Organic Molecules

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Organic Molecules

molecules that contain carbon, are complex, and are produced by organisms; carbohydrates, lipids, proteins, and nucleic acid

Tetravalent

a molecule that can make 4 bonds

Complexity

describing a molecule that is more complex than Methane (CH4)

Monosaccharides

simple sugars; glucose, fructose, galactose, ribose, deoxyribose

Glucose/Fructose/Galactose/Ribose/Deoxyribose

monosaccharides that contains Carbon, Hydrogen, and Oxygen

Isomers

compounds with the same formula but different structure

Nucleic Acid

complex substance, such as RNA and DNA, present in living cells

Maltose

glucose + glucose

Sucrose

glucose + fructose

Lactose

glucose + galactose

Condensation Reaction

a chemical reaction in which two or more molecules combine to produce water or another simple molecule

Cellular Respiration

process that releases energy by breaking down glucose and other food molecules in the presence of oxygen

Hydrolysis

a chemical reaction in which water reacts with a compound to produce other compounds; C12H22O11+H2O=2C6H12O6

Disaccharides

Carbohydrates that are made up of two monosaccharides

Polysaccharides

Carbohydrates that are made up of more than two monosaccharides

Polymers

large compound formed from combinations of many monomers

Functional Groups

parts of molecules that give those molecules certain characteristics; hydroxyl groups, carboxyl groups, amino groups, and phosphate groups

Hydroxyl Group

a functional group consisting of a hydrogen atom joined to an oxygen atom by a polar covalent bond. Molecules possessing this group are soluble in water and are called alcohols, -OH

Carboxyl Group

a functional group present in organic acids and consisting of a single carbon atom double-bonded to an oxygen atom and also bonded to a hydroxyl group, -COOH

Amino Group

a functional group that consists of a nitrogen atom bonded to two hydrogen atoms; can act as a base in solution, accepting a hydrogen ion and acquiring a charge of +1, -NH2

Phosphate Group

a functional group consisting of a phosphorus atom covalently bonded to four oxygen atoms, PO4

Starch

polysaccharide that is the main food energy source for human beings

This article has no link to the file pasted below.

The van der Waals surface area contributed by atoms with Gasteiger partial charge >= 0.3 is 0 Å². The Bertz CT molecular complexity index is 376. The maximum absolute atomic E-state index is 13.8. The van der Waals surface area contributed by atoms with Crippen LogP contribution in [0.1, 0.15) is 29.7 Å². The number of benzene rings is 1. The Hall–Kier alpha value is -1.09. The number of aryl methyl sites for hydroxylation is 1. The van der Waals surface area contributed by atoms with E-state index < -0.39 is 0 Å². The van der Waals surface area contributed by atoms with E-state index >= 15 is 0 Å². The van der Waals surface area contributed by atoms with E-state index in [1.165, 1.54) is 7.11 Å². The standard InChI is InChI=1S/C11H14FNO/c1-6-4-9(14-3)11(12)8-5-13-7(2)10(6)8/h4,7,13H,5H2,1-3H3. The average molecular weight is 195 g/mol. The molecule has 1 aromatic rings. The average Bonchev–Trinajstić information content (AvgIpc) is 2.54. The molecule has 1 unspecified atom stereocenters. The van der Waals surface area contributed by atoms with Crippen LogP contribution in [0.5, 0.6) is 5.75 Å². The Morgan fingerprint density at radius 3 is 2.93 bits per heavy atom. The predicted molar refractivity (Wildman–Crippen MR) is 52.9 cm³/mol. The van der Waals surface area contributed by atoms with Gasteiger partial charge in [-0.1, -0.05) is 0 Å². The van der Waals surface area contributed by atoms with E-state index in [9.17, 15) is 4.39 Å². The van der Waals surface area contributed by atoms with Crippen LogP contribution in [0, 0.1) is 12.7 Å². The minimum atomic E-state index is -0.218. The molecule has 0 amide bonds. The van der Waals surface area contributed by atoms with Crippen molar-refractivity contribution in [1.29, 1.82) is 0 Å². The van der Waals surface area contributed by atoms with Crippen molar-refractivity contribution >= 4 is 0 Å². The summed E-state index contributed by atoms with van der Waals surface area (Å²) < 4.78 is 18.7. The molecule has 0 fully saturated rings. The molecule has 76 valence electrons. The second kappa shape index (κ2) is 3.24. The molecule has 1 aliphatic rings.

Cellulose

polysaccharide consisting of glucose monomers that reinforces plant-cell walls

Chitin

polysaccharide that forms part of the exoskeleton of arthropods and other organisms, such as insects, crustaceans, fungi, and some algae

Glycogen

polysaccharide which is the stored glucose energy in liver and muscles

Lipids

fats, oils, and waxes, nonpolar molecules that are not soluble or mostly insoluble in water

Fatty Acid

an organic acid that is contained in lipids, such as fats or oils, can be saturated or unsaturated

Saturated

describing a fatty acid that has only single bonds between carbon atoms

Unsaturated

used of a compound (especially of carbon) containing atoms sharing more than one valence bond, liquid

Hydrogenation

adding hydrogen to unsaturated fatty acids, forcing the liquid to solidfy

Partial Hydrogenation

moving one hydrogen atom to the other side of the molecule creating trans fat

Triglycerides

Large fat molecules composed of three parts fatty acid and one part glycerol

Glycerol

with fatty acids, makes up the building blocks of lipids

Phospholipids

a lipid that contains phosphorus and two fatty acids that is a structural component in cell membranes, creates barrier from water because phosphorous is hydrophilic, while fatty acids are hydrophobic

Steroids

a type of lipid characterized by a carbon skeleton consisting of four rings with various functional groups attached

Carbohydrates

organic compounds made of carbon, hydrogen, and oxygen atoms in the proportion of H:O-2:1

Nitrogen

the most common gas in the atmosphere, metabolic poison

Excretory System

the system that removes Nitrogen from your body and controls water balance

Enzymes

protein substances that speed up chemical reactions

Amino Acids

building blocks of proteins

Insulin

smallest Amino Acids

Proteins

nutrients that help build and maintain body tissues, made up of Amino Acids, make up our appearence AND how we function

Peptide Bond

covalent bond formed between amino acids, carbon and nitrogen

Dipeptide

2 amino acids bonded together

Denatured

when a protein loses its natural shape

R Groups

determine chemical behavior of amino acids & give different proteins different shapes

Primary Structure

the first level of protein structure referring to the specific sequence of amino acids.

Secondary Structure

the second level of protein structure referring the regular local patterns of coils or folds of a polypeptide chain

Pleated Sheet

the folded arrangement of a polypeptide in a protein's secondary structure.

Alpha Helix

the secondary structure coiling of a polypeptide chain

Tertiary Structure

the third level of protein structure referring to the overall, three-dimensional shape of a polypeptide due to interactions of the R groups of the amino acids making up the chain

Quaternary Structure

the fourth level of protein structure referring to the shape resulting from the association of two or more polypeptide subunits

Polypeptides

long chains (polymers) of amino acids

DNA

deoxyribonucleic acid

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